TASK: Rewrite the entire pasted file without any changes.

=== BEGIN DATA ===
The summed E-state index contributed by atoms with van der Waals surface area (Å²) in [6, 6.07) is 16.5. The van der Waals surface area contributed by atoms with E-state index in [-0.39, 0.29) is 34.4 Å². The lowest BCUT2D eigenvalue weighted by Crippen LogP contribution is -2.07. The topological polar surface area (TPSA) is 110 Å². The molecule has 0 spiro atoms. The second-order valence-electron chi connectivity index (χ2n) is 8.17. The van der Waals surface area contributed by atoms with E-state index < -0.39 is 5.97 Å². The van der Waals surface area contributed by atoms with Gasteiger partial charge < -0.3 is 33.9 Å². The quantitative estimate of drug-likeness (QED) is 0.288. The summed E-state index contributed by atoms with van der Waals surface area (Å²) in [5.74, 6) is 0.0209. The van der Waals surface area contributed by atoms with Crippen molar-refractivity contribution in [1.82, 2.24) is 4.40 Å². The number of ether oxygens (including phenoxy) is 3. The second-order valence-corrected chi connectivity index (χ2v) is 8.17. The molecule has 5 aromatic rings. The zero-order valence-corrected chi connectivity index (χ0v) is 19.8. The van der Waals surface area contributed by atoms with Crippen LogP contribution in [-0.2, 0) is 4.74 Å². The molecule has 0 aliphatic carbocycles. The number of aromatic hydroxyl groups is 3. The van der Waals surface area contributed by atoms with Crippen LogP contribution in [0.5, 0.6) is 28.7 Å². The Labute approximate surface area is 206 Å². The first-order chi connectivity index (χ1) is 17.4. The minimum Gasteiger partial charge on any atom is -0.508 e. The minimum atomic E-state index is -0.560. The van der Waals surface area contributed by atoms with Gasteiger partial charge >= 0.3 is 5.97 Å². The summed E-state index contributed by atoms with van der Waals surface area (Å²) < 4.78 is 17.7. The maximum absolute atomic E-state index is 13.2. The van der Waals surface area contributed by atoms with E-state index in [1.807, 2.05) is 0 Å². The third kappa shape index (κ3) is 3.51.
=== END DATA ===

The summed E-state index contributed by atoms with van der Waals surface area (Å²) in [6, 6.07) is 16.5. The van der Waals surface area contributed by atoms with E-state index in [-0.39, 0.29) is 34.4 Å². The lowest BCUT2D eigenvalue weighted by Crippen LogP contribution is -2.07. The topological polar surface area (TPSA) is 110 Å². The molecule has 0 spiro atoms. The second-order valence-electron chi connectivity index (χ2n) is 8.17. The van der Waals surface area contributed by atoms with E-state index < -0.39 is 5.97 Å². The van der Waals surface area contributed by atoms with Gasteiger partial charge < -0.3 is 33.9 Å². The quantitative estimate of drug-likeness (QED) is 0.288. The summed E-state index contributed by atoms with van der Waals surface area (Å²) in [5.74, 6) is 0.0209. The van der Waals surface area contributed by atoms with Crippen molar-refractivity contribution in [1.82, 2.24) is 4.40 Å². The number of ether oxygens (including phenoxy) is 3. The second-order valence-corrected chi connectivity index (χ2v) is 8.17. The molecule has 5 aromatic rings. The zero-order valence-corrected chi connectivity index (χ0v) is 19.8. The van der Waals surface area contributed by atoms with Crippen LogP contribution in [-0.2, 0) is 4.74 Å². The molecule has 0 aliphatic carbocycles. The number of aromatic hydroxyl groups is 3. The van der Waals surface area contributed by atoms with Crippen LogP contribution in [0.5, 0.6) is 28.7 Å². The Labute approximate surface area is 206 Å². The first-order chi connectivity index (χ1) is 17.4. The minimum Gasteiger partial charge on any atom is -0.508 e. The minimum atomic E-state index is -0.560. The van der Waals surface area contributed by atoms with Gasteiger partial charge >= 0.3 is 5.97 Å². The summed E-state index contributed by atoms with van der Waals surface area (Å²) < 4.78 is 17.7. The maximum absolute atomic E-state index is 13.2. The van der Waals surface area contributed by atoms with E-state index in [1.807, 2.05) is 0 Å². The third kappa shape index (κ3) is 3.51.